Harris: I first learned about her when I was 17 years old through the HBO special The Josephine Baker Story starring Lynn Whitfield. I couldn’t believe there was a woman that looked like me who had conquered the other side of the world. She was put in my subconscious when I was 17, and that did help me very much and influenced my career. She just kept floating around with me, like my little angel saying, “Yes. Try that. Maybe you have to be the first one. Go ahead and embrace that.” I just let it happen. When she got reintroduced to us, it was like a whirlwind. Somebody suggested “Josephine Baker,” and it was like a spark. We fell in love again … If it wasn’t for Josephine, I don’t know if we’d be able to be in this position at all. She broke down a lot of barriers. She was way ahead of her time.
Most people know that Josephine Baker was a famous performer, but fewer of us really know what exactly was in her act. How did you set about trying to recreate her performances, her voice, and her dancing style? Did you try to imitate old films and recordings?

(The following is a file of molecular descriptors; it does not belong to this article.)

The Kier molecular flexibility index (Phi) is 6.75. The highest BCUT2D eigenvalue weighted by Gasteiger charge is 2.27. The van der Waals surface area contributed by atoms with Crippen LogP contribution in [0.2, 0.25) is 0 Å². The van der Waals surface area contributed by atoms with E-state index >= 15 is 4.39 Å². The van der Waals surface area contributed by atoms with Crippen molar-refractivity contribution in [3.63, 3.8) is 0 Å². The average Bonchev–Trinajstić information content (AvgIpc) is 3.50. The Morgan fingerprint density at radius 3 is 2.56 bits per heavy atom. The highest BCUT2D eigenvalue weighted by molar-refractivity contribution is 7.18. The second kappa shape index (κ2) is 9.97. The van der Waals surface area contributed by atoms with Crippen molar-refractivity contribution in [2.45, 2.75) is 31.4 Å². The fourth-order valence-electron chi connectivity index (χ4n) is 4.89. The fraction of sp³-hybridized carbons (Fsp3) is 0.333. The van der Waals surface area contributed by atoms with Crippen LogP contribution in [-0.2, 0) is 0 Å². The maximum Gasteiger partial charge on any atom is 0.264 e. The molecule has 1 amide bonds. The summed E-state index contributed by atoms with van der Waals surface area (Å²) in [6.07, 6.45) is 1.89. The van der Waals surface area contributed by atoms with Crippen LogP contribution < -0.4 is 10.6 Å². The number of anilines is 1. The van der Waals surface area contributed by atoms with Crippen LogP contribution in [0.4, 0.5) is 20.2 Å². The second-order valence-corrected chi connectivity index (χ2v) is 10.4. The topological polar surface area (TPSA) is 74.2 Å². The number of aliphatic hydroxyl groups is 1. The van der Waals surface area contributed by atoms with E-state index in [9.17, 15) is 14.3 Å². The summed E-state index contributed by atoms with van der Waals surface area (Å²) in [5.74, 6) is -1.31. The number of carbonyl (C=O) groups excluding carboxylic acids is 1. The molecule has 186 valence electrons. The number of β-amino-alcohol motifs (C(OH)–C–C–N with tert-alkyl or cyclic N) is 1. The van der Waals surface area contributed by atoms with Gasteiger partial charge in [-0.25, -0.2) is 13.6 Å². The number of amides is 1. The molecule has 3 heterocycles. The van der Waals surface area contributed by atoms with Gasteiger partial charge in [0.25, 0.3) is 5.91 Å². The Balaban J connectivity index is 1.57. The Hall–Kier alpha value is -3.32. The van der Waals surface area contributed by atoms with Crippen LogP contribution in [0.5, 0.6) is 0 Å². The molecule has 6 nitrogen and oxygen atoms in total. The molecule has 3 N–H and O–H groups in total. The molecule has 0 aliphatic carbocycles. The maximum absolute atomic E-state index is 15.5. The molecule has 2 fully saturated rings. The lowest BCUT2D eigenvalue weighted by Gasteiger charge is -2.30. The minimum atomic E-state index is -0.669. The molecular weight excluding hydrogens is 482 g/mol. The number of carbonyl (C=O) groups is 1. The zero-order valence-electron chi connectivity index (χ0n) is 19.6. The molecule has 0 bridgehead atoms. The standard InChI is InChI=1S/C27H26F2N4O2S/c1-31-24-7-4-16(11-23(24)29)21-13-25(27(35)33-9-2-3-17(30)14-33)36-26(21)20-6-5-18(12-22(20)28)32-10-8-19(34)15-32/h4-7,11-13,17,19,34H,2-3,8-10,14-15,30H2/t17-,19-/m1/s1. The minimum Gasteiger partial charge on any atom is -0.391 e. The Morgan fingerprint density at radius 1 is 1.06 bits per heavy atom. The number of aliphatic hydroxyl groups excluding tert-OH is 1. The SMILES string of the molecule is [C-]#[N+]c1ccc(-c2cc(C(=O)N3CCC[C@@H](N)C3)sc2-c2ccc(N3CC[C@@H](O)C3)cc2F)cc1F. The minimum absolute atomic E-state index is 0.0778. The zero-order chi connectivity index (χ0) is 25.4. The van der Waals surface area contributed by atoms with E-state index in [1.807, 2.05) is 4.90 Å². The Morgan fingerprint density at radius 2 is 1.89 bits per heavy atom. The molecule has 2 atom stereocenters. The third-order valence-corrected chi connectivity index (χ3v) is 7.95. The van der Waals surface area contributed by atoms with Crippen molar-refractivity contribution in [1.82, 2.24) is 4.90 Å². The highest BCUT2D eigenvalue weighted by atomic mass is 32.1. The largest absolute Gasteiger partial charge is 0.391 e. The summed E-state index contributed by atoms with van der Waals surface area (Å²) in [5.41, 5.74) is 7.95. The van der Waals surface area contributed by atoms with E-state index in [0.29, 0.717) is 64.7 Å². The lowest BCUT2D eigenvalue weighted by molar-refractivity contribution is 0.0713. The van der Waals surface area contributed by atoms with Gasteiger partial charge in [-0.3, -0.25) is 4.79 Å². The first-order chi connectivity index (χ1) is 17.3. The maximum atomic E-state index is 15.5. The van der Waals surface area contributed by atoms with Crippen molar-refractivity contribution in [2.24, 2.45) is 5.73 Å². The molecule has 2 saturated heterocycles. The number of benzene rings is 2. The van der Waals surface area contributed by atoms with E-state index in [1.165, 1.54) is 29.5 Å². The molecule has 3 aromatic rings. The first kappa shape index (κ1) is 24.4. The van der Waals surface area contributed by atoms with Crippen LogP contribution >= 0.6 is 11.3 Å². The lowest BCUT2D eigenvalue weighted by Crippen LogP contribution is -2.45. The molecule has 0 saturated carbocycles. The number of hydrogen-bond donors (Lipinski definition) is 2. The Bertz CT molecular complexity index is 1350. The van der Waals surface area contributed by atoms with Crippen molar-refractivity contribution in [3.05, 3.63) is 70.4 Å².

Harris: I don’t think we tried to create an imitation. Her singing voice, especially in her early years, was very much a high soprano. In the 1920s, music had a sweet, almost nursery rhyme sort of sound. I knew I was not a soprano, I’ve never been a soprano. My music director Tod Kimbro and I had worked together before so we knew what my voice did. My voice is a lot more contemporary, so it makes sense for audiences to hear it in this way. As far as the dancing goes, I watched and studied a lot of Josephine Baker, and I bring a lot of her essence in there. But I’m not trying to imitate her. I’m going for the essence. I’m going for that thing that captivated audiences: her ferocity. Her improvisational skills. Her humor. It’s her essence without being an imitation.
Josephine Baker was also famous for her style, so I was interested to read you created the costumes.